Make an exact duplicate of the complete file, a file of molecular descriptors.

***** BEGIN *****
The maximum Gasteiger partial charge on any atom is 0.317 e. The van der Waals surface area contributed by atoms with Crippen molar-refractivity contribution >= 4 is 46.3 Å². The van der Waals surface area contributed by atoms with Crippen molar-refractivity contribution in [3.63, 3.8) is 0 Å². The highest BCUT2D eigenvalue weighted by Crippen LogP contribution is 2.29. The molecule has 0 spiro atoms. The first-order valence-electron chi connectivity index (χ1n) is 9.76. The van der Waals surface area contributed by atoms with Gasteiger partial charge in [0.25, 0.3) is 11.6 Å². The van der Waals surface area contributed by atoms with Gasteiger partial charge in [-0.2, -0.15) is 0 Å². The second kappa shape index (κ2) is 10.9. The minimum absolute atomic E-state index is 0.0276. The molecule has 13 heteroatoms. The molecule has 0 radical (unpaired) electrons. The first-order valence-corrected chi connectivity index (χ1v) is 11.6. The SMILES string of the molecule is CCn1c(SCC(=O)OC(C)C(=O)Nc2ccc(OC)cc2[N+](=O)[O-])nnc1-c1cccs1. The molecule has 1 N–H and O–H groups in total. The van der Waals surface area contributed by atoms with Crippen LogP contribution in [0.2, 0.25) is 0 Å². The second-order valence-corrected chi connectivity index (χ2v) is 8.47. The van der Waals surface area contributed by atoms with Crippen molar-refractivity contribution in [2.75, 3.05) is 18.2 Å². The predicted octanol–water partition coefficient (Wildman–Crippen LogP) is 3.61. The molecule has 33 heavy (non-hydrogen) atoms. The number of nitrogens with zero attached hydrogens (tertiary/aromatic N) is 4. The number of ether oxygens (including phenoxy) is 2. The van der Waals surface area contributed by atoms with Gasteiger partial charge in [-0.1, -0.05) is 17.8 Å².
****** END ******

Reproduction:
The maximum Gasteiger partial charge on any atom is 0.317 e. The van der Waals surface area contributed by atoms with Crippen molar-refractivity contribution >= 4 is 46.3 Å². The van der Waals surface area contributed by atoms with Crippen molar-refractivity contribution in [3.63, 3.8) is 0 Å². The highest BCUT2D eigenvalue weighted by Crippen LogP contribution is 2.29. The molecule has 0 spiro atoms. The first-order valence-electron chi connectivity index (χ1n) is 9.76. The van der Waals surface area contributed by atoms with Gasteiger partial charge in [0.25, 0.3) is 11.6 Å². The van der Waals surface area contributed by atoms with Gasteiger partial charge in [-0.2, -0.15) is 0 Å². The second kappa shape index (κ2) is 10.9. The minimum absolute atomic E-state index is 0.0276. The molecule has 13 heteroatoms. The molecule has 0 radical (unpaired) electrons. The first-order valence-corrected chi connectivity index (χ1v) is 11.6. The SMILES string of the molecule is CCn1c(SCC(=O)OC(C)C(=O)Nc2ccc(OC)cc2[N+](=O)[O-])nnc1-c1cccs1. The molecule has 1 N–H and O–H groups in total. The van der Waals surface area contributed by atoms with Crippen LogP contribution in [0.2, 0.25) is 0 Å². The second-order valence-corrected chi connectivity index (χ2v) is 8.47. The van der Waals surface area contributed by atoms with Crippen molar-refractivity contribution in [2.75, 3.05) is 18.2 Å². The predicted octanol–water partition coefficient (Wildman–Crippen LogP) is 3.61. The molecule has 33 heavy (non-hydrogen) atoms. The number of nitrogens with zero attached hydrogens (tertiary/aromatic N) is 4. The number of ether oxygens (including phenoxy) is 2. The van der Waals surface area contributed by atoms with Gasteiger partial charge in [-0.1, -0.05) is 17.8 Å².